Tuesday, October 1, 2013

Cormac's Corner: Writing About Writing 1

Cormac's Corner
Writing About Writing part one: How Little We Know

First and foremost, happy first anniversary to Discord’s Domain. Woo!  I haven’t posted anything of note, but I’ve known everyone here for quite a while now and they’re all awesome.

But I can’t ramble on about that.  There is a post to be written!

This will be the first in an intermittent series of posts I’m going to call Writing about Writing. It’s a chance for me to talk about something I love to talk about and for everyone to either learn a little something or call me an idiot, so fun times all around.

Late one night, I was playing Magic Shards,a fantastic MLP side scrolling platformer by the same team who are currently working on Rise of the Clockwork Stallions, when I unexpectedly had to rage quit.

 I say unexpectedly because this was not a result of the difficulty curve catching up with me, but a bonus trivia level counting an answer as wrong that I knew to be right.


 The question should be easy enough to answer, right? I mean everybody knows she lives in Ponyville with the rest of her friends.

If you answered Ponyville like me, guess what? You’re wrong.

According to them, it was Cloudsdale.

So I was sitting in front of my computer, muttering about how bullshit it was that a group of game developers with much more talent than me and who ostensibly loved the same show I did could arrive at such a different answer to what should be a simple, easy question. It was so obvious that she lives in Ponyville just like the rest of her friends. And then, a strange thought occurred to me:

How did I know that? Why did I think I did?

Well, it just makes sense. Doesn’t it?  It would be dreadfully inconvenient for her to commute every day to manage weather when Cloudsdale would likely need skilled weather managers just as much as any other place.  It would also make her frequent naps in and around Ponyville all the more suspect (though sleeping anywhere other than your own bed strikes me as a bit odd.)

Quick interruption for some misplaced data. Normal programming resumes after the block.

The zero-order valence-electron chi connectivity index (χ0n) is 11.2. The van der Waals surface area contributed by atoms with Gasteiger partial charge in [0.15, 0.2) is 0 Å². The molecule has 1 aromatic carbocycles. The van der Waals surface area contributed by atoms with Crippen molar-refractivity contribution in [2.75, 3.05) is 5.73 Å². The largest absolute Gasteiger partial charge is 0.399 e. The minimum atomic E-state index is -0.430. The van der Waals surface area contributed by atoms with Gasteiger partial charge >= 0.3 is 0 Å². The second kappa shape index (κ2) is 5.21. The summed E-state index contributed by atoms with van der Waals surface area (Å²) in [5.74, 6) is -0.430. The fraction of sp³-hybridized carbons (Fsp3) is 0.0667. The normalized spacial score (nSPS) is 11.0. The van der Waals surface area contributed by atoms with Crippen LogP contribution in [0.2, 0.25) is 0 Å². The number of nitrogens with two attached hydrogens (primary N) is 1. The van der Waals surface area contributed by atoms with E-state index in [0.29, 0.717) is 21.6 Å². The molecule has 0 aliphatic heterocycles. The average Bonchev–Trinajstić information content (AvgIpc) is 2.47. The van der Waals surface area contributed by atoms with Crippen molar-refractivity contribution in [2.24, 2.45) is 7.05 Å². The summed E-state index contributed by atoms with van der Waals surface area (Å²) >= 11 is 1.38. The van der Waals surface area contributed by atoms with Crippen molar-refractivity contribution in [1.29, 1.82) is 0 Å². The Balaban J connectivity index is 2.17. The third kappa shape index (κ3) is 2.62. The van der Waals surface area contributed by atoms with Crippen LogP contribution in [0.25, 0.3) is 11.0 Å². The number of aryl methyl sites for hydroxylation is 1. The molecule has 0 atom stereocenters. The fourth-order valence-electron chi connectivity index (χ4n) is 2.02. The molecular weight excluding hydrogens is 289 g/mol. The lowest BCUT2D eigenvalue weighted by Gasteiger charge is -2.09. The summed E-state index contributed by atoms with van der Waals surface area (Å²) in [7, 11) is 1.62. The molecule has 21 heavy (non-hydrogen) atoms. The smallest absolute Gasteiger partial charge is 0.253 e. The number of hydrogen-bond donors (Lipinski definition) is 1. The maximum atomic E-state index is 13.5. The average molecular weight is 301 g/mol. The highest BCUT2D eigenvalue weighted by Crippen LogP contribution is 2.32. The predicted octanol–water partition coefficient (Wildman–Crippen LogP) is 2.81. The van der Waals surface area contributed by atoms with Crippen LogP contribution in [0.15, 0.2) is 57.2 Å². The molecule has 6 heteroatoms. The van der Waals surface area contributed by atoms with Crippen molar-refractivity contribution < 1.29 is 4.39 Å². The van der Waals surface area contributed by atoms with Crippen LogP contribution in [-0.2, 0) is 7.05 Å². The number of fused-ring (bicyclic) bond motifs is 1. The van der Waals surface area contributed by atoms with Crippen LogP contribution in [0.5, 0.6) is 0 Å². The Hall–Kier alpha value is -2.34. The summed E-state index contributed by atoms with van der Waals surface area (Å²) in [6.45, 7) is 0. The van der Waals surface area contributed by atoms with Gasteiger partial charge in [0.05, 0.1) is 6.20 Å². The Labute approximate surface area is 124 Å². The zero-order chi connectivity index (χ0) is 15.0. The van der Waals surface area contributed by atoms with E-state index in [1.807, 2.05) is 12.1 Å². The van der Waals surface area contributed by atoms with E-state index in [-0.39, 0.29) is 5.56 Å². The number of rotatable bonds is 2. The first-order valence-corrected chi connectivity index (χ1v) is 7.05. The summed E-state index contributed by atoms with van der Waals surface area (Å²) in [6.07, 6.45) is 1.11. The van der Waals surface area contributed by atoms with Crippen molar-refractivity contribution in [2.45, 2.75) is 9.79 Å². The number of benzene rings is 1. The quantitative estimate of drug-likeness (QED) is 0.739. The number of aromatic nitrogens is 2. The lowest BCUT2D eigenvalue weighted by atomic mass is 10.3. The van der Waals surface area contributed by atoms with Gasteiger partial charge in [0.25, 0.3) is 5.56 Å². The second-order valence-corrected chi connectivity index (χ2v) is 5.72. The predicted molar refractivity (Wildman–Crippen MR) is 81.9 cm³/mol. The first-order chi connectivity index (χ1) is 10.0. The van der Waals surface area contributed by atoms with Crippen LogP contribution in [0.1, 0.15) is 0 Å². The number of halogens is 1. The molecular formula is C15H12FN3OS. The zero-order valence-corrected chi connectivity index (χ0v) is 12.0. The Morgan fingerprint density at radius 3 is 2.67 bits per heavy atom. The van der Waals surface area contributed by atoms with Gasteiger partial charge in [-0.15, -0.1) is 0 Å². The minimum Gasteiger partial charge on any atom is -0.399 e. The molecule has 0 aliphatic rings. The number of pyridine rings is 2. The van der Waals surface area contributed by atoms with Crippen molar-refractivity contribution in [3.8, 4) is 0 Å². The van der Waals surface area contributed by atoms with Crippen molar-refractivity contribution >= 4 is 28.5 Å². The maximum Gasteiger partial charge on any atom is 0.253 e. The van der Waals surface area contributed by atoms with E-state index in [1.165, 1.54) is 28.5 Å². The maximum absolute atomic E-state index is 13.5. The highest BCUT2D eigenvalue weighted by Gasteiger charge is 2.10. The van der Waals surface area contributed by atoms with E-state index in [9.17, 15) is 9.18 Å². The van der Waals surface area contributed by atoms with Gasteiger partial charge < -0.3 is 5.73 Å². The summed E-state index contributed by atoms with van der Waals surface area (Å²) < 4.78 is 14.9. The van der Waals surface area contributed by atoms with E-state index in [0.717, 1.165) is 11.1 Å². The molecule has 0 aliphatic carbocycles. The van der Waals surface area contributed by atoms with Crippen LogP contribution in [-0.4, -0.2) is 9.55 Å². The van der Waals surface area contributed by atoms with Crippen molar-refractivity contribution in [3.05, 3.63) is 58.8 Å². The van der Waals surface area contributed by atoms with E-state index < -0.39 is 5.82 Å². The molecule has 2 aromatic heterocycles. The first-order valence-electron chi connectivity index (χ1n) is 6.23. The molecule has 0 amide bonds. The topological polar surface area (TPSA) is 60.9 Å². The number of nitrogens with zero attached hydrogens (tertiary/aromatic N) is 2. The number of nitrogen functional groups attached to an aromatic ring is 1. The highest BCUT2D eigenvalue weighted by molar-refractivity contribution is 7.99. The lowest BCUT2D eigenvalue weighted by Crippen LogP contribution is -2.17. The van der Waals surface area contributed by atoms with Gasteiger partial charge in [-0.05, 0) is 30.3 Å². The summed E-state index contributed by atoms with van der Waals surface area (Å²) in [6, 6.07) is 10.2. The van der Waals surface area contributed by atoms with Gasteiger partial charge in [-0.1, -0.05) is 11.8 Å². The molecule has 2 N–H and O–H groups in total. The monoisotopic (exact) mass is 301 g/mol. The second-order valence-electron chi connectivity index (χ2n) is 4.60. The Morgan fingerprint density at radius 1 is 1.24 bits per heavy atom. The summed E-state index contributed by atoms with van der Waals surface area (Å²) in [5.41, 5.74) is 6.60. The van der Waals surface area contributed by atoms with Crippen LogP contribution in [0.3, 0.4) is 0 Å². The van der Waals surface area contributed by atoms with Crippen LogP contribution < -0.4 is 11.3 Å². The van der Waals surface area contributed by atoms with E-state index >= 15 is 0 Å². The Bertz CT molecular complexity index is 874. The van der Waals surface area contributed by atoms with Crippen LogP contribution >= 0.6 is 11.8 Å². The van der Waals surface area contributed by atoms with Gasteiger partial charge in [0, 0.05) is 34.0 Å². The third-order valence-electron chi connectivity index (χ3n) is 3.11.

And yet, aside from very cursory mentions, there’s not much definitively proving that she lives in Ponyville itself.  Her home is not shown in relation to any other buildings directly.  I checked the map of Equestria, and it depicts Cloudsdale as about as far away from Ponyville as Appleoosa (“Apple Loosa” according to the map, though it never seems to look right when spelled out regardless of how you choose to do so).

 Before I get too involved in this one example and lose sight of the original point I wanted to make, the moral of this strange tale is this: always carefully evaluate what you think you “know” when you are writing anything.  This lesson applies as well in real life, but if I were to get into all that stuff about the fallibility of knowledge and our brains’ subjectivity, we’d be here all day and I’d be hopelessly out of my depth.

But for another quick non-MLP example, if I were to ask you what Eve ate and thereby screwed the rest of humanity over forever, what would you say it was?

You said apple, right?

Don’t lie to me.  You said apple.

Unfortunately, that’s not correct.

Not to mention the common misconception that we all have five senses, as we’re taught from Barney onwards.  One of the many other senses we possess other than sight, touch, taste, sound, and smell is call proprioception: the sense that tells you where all your body parts are when you can’t see them.  It’s really cool stuff.  The way it works is-
So, in any MLP story you are writing, you must be very careful with what you think you know, because it may be much less simple than you think.

When we fail to account for our own biases in what we’re seeing or the “educated guesses” we tend to make based on facts that seem to mesh together, the results can be disastrous, as in the now infamous Ms. Magazine article wherein the author automatically assumed that differently colored ponies were supposed to represent different races just as they do with humans, because as a writer for Ms. Magazine, she was extremely predisposed to read gender and racial issues into anything she came across.

Friendship is magic has no obvious races other than Earth Ponies, Pegasi, and Unicorns, and they have no real world correlations*.  If you think you see any, make sure you’re not just reading in your own biases and experiences.

*Of course, this statement excludes Zecora, whose blackness is about as subtle as Lance Bass’ sexual preference was before he came out.

The immaculately-groomed singing, dancing, tweenpop starlet fancies men?
Color me SHOCKED!

The next time you’re working on a story and you start writing about how Derpy loves muffins so much or Rarity’s last name is Belle because, well, that’s what you’re supposed to do, think about how and why you know what you think you know.
Friendship is Magic has a wonderful, expansive universe that is full of too many possibilities for you to place any limits on your creativity that you don’t have to.  Perhaps you only know these things in the same way that until a few minutes ago you knew that Eve ate an apple or we only have five senses.

Tomorrow, you can look forward to a spotlight on an under-appreciated story, which I hope will become a weekly thing, and on Thursday I’ll have a special treat. Safe journeys to you all. And to quote from Jerry Springer, who strangely had one of the best concise summations of morality, “Be good to yourselves and each other.”